Myanmar Rice firms wary of Ministry plans to open up market

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“We can’t compete with foreign companies,” said Myanmar Rice Federation’s central executive committee member U Soe Win.

“This is not the right time to give them permission to enter the wholesale market. We are just starting to do business openly. Why let them in at this moment?”

His comments follow reports that the ministry’s directorate of trade this month began gathering comments and opinions from businesspeople and business-related organisations about opening the wholesale and retail markets to foreign competition.

An official from the directorate confirmed the reports. “As we are moving forward we need to open up [the economy] according to trade rules,” said the official who requested


“In the past our country’s doors were closed, but now we have to open all of them according to international policies and agreements. We have

informed [domestic companies] in advance. We did this a long time ago. Local businesses must prepare to compete with [foreign firms]. This competition will occur in the near future, but I can’t say the exact date now,” he said.

U Soe Win said Myanmar should be preparing for the creation of the ASEAN economic community in 2015 when members of the association are scheduled to form a single market. “All sectors will open automatically in 2015,” he said.

Domestic business people said they are most concerned that Chinese and Thai rice millers and trading companies will drain the profits from the sector because they have better technology and knowhow. Domestic millers say their facilities are inadequate or outdated and that they lack the funds to renovate them or build new ones.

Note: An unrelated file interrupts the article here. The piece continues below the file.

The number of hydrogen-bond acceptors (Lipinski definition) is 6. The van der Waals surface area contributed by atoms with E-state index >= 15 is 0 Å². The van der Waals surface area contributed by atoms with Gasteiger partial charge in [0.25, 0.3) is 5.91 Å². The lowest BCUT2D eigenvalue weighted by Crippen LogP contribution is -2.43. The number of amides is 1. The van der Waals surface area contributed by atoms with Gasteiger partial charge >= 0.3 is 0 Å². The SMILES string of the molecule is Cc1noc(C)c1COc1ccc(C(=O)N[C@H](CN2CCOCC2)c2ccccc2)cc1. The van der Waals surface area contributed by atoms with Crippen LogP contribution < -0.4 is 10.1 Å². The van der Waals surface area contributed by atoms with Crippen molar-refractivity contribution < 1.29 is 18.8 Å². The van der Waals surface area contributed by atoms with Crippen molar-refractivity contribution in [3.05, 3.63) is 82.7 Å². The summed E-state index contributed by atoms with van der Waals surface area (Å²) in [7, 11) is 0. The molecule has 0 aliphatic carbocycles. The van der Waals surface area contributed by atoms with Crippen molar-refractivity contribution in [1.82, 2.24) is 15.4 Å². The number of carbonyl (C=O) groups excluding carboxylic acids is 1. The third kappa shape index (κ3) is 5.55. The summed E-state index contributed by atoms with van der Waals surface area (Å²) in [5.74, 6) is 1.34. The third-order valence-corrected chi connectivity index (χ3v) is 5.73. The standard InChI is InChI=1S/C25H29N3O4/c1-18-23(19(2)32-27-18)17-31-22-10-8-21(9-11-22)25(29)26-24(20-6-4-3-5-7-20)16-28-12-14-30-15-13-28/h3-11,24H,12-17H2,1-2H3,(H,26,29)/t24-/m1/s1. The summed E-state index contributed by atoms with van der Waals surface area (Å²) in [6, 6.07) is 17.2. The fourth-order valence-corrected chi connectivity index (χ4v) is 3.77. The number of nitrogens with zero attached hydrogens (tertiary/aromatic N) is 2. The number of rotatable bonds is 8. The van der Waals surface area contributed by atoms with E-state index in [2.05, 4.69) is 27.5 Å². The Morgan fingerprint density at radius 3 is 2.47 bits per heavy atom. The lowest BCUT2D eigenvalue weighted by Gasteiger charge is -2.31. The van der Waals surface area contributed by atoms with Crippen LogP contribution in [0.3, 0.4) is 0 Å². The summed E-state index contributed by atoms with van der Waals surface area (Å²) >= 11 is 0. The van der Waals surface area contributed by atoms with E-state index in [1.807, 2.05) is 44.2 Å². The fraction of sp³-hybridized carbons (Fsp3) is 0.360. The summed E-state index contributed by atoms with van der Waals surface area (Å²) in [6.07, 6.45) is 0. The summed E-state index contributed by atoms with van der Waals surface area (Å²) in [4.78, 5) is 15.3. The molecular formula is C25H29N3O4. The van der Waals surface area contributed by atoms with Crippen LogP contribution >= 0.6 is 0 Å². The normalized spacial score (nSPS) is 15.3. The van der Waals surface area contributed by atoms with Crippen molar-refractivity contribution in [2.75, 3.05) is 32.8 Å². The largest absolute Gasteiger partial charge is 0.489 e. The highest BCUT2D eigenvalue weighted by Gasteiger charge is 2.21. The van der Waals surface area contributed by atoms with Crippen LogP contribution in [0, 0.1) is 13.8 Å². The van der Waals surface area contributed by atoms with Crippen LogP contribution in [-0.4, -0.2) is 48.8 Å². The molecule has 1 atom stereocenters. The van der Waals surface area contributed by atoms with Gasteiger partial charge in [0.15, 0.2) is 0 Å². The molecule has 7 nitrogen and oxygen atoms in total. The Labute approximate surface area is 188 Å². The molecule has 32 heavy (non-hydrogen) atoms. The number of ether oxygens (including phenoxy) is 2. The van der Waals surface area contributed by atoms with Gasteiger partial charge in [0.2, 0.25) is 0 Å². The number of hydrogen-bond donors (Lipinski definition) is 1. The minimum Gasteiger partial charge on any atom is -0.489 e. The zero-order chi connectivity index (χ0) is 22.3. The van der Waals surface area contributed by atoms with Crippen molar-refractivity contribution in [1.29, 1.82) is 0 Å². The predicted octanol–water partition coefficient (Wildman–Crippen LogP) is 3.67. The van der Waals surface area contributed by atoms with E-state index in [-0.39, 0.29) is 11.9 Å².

The rice sector will be hardest hit, they said, adding that the country’s main agricultural sector should be placed on a protected list.

Not all businesspeople share this assessment. Myanmar Rice Federation central executive committee member U Nay Lin Zin said domestic businesses were overprotected. “Too many businesspeople are protected [from competition. We should welcome [foreign] firms in Myanmar,” U Nay Lin Zin added.

“We need to take a risk. In the future citizens will earn more profits. The opposition is due to the fact that the rice sector will be affected by the opening of the retail and wholesale markets, but what the sector needs most is more technology and investment,” he said.

“The government is calling for input from the businesspeople and stakeholders. At the very least we need to consider what percentage the local partner should commit [to a joint venture with a foreign firm]. Everyone is talking about the AEC in 2015. That’s not too far away. We can’t rush to prepare for it at the last minute so we should start getting ready now,” U Nay Lin Zin said.

U Sann Linn, joint secretary general of the Union of Myanmar Federation of Chambers of Commerce and Industry, called for a balanced policy. Regulations could both help domestic rice millers and traders compete with foreign firms and open the market at the same time, he said.

“Opening the market will be good for consumers,” he said. “Although local businesspeople think they face a risk, we can use tax policy to protect them. Foreign companies should not get tax-free status,” he added.

U Sann Linn said the wholesale and retail markets will be opened after the foreign investment law is amended and that the amendments will be based on information collected from domestic businesspeople and other stakeholders.

One letter drafted by a rice federation member warns that foreign companies will quickly gain control of the domestic market, and that they will do this one crop at a time. It says that foreign companies are already working in the agriculture sector by registering in the name of Myanmar citizens and that they have manipulated prices of some crops over the past year, putting them out of reach of local consumers.

Foreign companies will have a devastating effect on farmers’ livelihoods, the letter says. It urges the government to restrict foreign firms’ activities in the agriculture industry to prevent destruction of rural economies and the profits of domestic firms.

Source: Myanmar Times

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